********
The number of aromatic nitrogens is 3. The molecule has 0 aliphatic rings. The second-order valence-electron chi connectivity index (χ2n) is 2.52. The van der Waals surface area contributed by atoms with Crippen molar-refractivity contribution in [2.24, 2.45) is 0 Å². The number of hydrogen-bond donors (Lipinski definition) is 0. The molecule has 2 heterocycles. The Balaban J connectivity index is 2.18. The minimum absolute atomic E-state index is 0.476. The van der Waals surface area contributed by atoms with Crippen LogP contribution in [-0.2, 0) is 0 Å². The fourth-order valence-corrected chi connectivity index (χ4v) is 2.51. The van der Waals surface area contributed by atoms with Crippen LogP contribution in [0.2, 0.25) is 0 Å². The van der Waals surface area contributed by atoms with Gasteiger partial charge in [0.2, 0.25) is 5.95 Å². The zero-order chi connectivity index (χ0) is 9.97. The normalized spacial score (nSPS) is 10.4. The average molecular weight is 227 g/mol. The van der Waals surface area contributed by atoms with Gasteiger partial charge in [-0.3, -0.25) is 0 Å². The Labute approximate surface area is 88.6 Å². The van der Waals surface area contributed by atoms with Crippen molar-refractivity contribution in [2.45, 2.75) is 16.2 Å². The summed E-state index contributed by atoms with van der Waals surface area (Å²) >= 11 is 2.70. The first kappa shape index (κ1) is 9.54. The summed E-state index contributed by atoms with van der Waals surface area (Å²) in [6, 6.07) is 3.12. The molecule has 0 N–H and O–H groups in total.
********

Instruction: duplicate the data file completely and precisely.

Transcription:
The number of aromatic nitrogens is 3. The molecule has 0 aliphatic rings. The second-order valence-electron chi connectivity index (χ2n) is 2.52. The van der Waals surface area contributed by atoms with Crippen molar-refractivity contribution in [2.24, 2.45) is 0 Å². The number of hydrogen-bond donors (Lipinski definition) is 0. The molecule has 2 heterocycles. The Balaban J connectivity index is 2.18. The minimum absolute atomic E-state index is 0.476. The van der Waals surface area contributed by atoms with Crippen LogP contribution in [-0.2, 0) is 0 Å². The fourth-order valence-corrected chi connectivity index (χ4v) is 2.51. The van der Waals surface area contributed by atoms with Crippen LogP contribution in [0.2, 0.25) is 0 Å². The van der Waals surface area contributed by atoms with Gasteiger partial charge in [0.2, 0.25) is 5.95 Å². The zero-order chi connectivity index (χ0) is 9.97. The normalized spacial score (nSPS) is 10.4. The average molecular weight is 227 g/mol. The van der Waals surface area contributed by atoms with Gasteiger partial charge in [-0.3, -0.25) is 0 Å². The Labute approximate surface area is 88.6 Å². The van der Waals surface area contributed by atoms with Crippen molar-refractivity contribution in [2.45, 2.75) is 16.2 Å². The summed E-state index contributed by atoms with van der Waals surface area (Å²) >= 11 is 2.70. The first kappa shape index (κ1) is 9.54. The summed E-state index contributed by atoms with van der Waals surface area (Å²) in [6, 6.07) is 3.12. The molecule has 0 N–H and O–H groups in total.